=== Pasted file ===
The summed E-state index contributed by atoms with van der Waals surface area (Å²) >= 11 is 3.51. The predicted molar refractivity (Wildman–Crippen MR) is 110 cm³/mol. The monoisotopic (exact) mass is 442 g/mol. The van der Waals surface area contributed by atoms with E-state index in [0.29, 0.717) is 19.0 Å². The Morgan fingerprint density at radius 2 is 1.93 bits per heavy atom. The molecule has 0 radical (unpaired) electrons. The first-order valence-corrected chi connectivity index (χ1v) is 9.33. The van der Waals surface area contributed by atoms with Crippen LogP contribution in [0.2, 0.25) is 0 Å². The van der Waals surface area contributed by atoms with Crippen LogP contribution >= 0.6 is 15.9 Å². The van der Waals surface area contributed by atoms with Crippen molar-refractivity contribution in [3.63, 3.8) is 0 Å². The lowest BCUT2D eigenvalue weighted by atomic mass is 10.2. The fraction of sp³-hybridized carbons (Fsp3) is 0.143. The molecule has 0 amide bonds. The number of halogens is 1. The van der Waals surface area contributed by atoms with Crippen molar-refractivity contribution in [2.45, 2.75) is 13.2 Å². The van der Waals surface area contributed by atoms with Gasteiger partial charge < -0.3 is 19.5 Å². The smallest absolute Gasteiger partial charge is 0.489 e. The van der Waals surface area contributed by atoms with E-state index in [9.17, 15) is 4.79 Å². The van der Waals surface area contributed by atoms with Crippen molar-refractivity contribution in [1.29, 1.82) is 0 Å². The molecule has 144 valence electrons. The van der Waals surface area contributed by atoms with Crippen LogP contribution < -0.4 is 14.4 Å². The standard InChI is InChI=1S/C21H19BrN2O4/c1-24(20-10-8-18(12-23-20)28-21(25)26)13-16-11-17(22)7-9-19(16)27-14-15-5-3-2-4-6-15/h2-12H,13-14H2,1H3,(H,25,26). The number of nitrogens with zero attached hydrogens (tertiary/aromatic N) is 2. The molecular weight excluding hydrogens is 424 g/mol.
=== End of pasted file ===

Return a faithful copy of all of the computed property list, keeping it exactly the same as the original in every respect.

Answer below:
The summed E-state index contributed by atoms with van der Waals surface area (Å²) >= 11 is 3.51. The predicted molar refractivity (Wildman–Crippen MR) is 110 cm³/mol. The monoisotopic (exact) mass is 442 g/mol. The van der Waals surface area contributed by atoms with E-state index in [0.29, 0.717) is 19.0 Å². The Morgan fingerprint density at radius 2 is 1.93 bits per heavy atom. The molecule has 0 radical (unpaired) electrons. The first-order valence-corrected chi connectivity index (χ1v) is 9.33. The van der Waals surface area contributed by atoms with Crippen LogP contribution in [0.2, 0.25) is 0 Å². The van der Waals surface area contributed by atoms with Crippen LogP contribution >= 0.6 is 15.9 Å². The van der Waals surface area contributed by atoms with Crippen molar-refractivity contribution in [3.63, 3.8) is 0 Å². The lowest BCUT2D eigenvalue weighted by atomic mass is 10.2. The fraction of sp³-hybridized carbons (Fsp3) is 0.143. The molecule has 0 amide bonds. The number of halogens is 1. The van der Waals surface area contributed by atoms with Crippen molar-refractivity contribution in [2.45, 2.75) is 13.2 Å². The van der Waals surface area contributed by atoms with Gasteiger partial charge < -0.3 is 19.5 Å². The smallest absolute Gasteiger partial charge is 0.489 e. The van der Waals surface area contributed by atoms with E-state index in [9.17, 15) is 4.79 Å². The van der Waals surface area contributed by atoms with Crippen molar-refractivity contribution in [1.29, 1.82) is 0 Å². The molecule has 144 valence electrons. The van der Waals surface area contributed by atoms with Crippen LogP contribution < -0.4 is 14.4 Å². The standard InChI is InChI=1S/C21H19BrN2O4/c1-24(20-10-8-18(12-23-20)28-21(25)26)13-16-11-17(22)7-9-19(16)27-14-15-5-3-2-4-6-15/h2-12H,13-14H2,1H3,(H,25,26). The number of nitrogens with zero attached hydrogens (tertiary/aromatic N) is 2. The molecular weight excluding hydrogens is 424 g/mol.